In response, the House will likely pass two bills. The first would formally authorize the delayed enforcement of the employer health insurance and the second would delay the individual health insurance mandate.
The House may also consider the 2014 spending bill for the Defense Department, and a bill reauthorizing federal education programs to give more authority to the states.
Democrats are warning of using the "nuclear option," which would bypass filibuster rules to confirm nominees with just 51 votes instead of the usual two-thirds majority. Despite this threat, Senate Republicans and Democrats will meet Monday night in a rare joint session to discuss arguments for and against changing the rules, which might have the effect of settling things down.
Nominations will also be the subject of Senate committees this week, including the nomination of Samantha Power to be the next U.S. ambassador to the United Nations.
The Senate may use the week to discuss a plan for lowering student loan interest rates, after they doubled to 6.8 percent on July 1. Reid said last week that progress is being made on this issue, and it's possible that the Senate could move quickly if a compromised emerges.
The Senate is also expected to welcome a new member to the body: Rep. Ed Markey (D-Mass.), who won a special election to take the seat of Secretary of State John Kerry.
Committees in the House and Senate will hear testimony from Federal Reserve Board Chairman Ben Bernanke on the Fed's semiannual report on monetary policy. Bernanke is expected to provide his economic outlook in hearings of the House Financial Services and Senate Banking Committees.
Below is a more detailed look at the week ahead:
The Senate starts at 2 p.m., and at 5:30 p.m. is expected to vote on a judicial nominee. This vote may be on Derek West, a nominee to be an associate Attorney General, but Senate Democrats had not confirmed this as of Friday.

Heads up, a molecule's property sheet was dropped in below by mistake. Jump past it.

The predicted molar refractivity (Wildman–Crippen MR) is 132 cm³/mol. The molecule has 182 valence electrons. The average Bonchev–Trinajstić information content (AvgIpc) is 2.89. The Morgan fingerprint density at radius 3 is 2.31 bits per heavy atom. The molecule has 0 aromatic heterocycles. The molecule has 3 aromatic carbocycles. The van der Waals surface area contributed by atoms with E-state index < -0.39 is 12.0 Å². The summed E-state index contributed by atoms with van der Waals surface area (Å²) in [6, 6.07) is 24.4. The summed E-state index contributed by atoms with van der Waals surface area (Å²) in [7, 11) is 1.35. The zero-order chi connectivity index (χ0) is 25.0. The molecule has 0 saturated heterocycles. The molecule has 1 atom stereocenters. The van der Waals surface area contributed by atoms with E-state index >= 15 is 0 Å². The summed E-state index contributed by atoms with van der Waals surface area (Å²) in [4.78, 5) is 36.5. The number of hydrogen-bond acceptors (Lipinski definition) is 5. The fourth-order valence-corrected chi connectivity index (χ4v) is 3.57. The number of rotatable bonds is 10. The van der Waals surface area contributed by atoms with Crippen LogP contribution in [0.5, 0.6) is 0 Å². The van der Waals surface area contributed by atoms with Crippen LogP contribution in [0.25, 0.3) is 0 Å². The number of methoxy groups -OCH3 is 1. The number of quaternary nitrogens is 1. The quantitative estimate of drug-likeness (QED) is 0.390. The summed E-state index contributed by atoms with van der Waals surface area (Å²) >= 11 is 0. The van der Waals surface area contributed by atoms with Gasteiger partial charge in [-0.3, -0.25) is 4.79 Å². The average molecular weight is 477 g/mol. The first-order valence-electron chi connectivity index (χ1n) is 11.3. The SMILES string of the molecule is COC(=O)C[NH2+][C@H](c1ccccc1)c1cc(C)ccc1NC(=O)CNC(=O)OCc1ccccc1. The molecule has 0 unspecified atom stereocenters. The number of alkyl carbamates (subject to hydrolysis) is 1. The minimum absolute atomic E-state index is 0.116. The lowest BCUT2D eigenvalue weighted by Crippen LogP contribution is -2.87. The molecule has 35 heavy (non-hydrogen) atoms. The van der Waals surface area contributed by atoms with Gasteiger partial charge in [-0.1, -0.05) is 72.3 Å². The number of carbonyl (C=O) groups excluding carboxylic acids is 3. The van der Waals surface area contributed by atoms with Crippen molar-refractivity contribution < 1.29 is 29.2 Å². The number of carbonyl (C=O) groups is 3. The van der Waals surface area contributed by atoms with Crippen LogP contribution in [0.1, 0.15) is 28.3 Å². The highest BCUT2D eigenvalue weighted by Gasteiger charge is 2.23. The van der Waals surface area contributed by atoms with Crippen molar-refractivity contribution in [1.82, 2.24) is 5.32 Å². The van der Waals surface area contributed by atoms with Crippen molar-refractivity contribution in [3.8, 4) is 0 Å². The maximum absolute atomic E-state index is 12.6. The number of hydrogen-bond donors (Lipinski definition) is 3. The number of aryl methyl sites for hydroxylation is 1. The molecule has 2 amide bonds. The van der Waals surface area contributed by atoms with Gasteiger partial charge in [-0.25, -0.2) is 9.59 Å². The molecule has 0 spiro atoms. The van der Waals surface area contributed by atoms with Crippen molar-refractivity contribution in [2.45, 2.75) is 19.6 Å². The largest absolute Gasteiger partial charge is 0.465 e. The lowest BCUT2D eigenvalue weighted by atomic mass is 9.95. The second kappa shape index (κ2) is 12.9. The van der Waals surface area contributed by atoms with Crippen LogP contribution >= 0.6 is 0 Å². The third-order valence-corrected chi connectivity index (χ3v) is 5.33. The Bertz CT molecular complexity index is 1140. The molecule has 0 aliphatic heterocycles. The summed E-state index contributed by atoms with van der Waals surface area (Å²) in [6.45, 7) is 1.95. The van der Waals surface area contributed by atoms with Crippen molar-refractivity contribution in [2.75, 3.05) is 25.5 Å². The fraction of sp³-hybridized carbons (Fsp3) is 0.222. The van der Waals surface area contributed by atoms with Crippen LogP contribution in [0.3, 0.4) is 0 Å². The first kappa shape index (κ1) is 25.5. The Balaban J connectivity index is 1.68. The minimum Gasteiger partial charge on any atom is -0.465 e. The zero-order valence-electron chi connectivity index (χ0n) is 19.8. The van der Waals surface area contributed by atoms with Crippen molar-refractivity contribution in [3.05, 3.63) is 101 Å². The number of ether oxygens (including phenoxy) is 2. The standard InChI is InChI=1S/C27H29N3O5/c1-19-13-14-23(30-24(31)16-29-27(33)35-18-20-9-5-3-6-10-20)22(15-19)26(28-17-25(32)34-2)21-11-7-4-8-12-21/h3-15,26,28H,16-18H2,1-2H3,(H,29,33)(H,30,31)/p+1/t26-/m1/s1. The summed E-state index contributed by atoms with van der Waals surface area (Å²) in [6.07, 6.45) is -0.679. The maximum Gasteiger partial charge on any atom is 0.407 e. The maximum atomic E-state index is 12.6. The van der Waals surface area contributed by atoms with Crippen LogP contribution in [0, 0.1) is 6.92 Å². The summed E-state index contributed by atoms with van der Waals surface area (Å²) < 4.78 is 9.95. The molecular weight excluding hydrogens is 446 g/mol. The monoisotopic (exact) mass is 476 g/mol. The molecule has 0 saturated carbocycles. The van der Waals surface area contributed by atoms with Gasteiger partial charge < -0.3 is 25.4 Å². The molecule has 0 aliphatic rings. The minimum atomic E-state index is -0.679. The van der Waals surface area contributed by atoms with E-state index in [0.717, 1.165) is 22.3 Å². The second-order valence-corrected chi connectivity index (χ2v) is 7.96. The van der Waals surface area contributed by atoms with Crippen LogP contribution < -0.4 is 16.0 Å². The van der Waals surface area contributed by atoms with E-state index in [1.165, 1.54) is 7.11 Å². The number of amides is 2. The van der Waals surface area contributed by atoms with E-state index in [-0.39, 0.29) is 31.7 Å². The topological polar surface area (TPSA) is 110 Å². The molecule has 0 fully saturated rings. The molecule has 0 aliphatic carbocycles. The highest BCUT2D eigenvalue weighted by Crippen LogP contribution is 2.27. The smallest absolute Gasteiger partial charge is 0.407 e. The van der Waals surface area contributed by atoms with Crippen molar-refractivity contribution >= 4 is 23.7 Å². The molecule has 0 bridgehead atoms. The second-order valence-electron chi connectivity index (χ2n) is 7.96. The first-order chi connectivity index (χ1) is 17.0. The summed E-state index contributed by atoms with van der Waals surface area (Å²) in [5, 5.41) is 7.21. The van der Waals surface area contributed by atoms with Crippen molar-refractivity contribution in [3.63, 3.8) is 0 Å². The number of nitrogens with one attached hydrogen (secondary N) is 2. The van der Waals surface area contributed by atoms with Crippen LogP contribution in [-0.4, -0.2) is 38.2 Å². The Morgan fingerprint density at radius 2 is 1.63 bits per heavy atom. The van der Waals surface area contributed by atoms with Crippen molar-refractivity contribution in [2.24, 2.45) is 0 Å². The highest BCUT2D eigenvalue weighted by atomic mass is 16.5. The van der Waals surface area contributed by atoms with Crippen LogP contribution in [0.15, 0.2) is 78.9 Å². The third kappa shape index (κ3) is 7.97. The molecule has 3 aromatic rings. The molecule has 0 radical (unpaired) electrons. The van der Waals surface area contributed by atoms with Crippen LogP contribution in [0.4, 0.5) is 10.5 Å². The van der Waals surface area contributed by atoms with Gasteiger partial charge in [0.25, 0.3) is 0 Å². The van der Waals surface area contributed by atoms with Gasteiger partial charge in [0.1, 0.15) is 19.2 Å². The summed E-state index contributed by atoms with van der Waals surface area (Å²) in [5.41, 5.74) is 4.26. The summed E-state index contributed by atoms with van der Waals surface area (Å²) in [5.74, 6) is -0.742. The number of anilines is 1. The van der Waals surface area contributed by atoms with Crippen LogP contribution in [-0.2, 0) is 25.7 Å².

At 6 p.m., Democratic and Republican senators will meet to discuss the state of Executive Branch nominations in the Senate and possible changes to the Senate filibuster on these nominations.
The House meets at 10 a.m. for a pro forma session only.
The Senate meets to hold a series of votes to end debate on seven nominees. The outcome of these votes may determine whether Senate Democrats announce changes to Senate filibuster rules.
The nominations are: Richard Cordray to be Director of the Bureau of Consumer Financial Protection; Richard Griffin, Sharon Block and Mark Pearce to the National Labor Relations Board; Fred Hochberg to be President of the Export-Import Bank; Thomas Perez to be Secretary of Labor; and Gina McCarthy to be Administrator of the Environmental Protection Agency.
The House meets at noon, and later in the afternoon it will consider three suspension bills:
— H.R. 2576, amending title 49, United States Code, to modify requirements relating to the availability of pipeline safety regulatory documents,
— H.R. 1848, the Small Airplane Revitalization Act, and
— H.R. 2611, naming the Coast Guard headquarters in Washington DC the Douglas A. Munro Coast Guard Headquarters Building.
The House will consider the two bills delaying ObamaCare enforcement for a year. The two bills are:
— H.R. 2667, the Authority for Mandate Delay Act, authorizing a delay of the employer health insurance mandate, and
— H.R. 2668, the Fairness for American Families Act, authorizing a delay of the individual health insurance mandate.
The House may also use the week to consider two other bills:
— H.R. 5, the Student Success Act, which would reform federal education policy by giving states more flexibility in meeting educational goals, and
— H.R. 2397, the Department of Defense Appropriations Act for 2014, which sets a $512.5 billion base defense budget, about $3.4 billion less than 2013 levels.
The Senate is also in for the rest of the week, but with no firm plans past Tuesday. Some further discussion of the student loan issue is possible.
The House meets at 9 a.m. to finish any uncompleted work.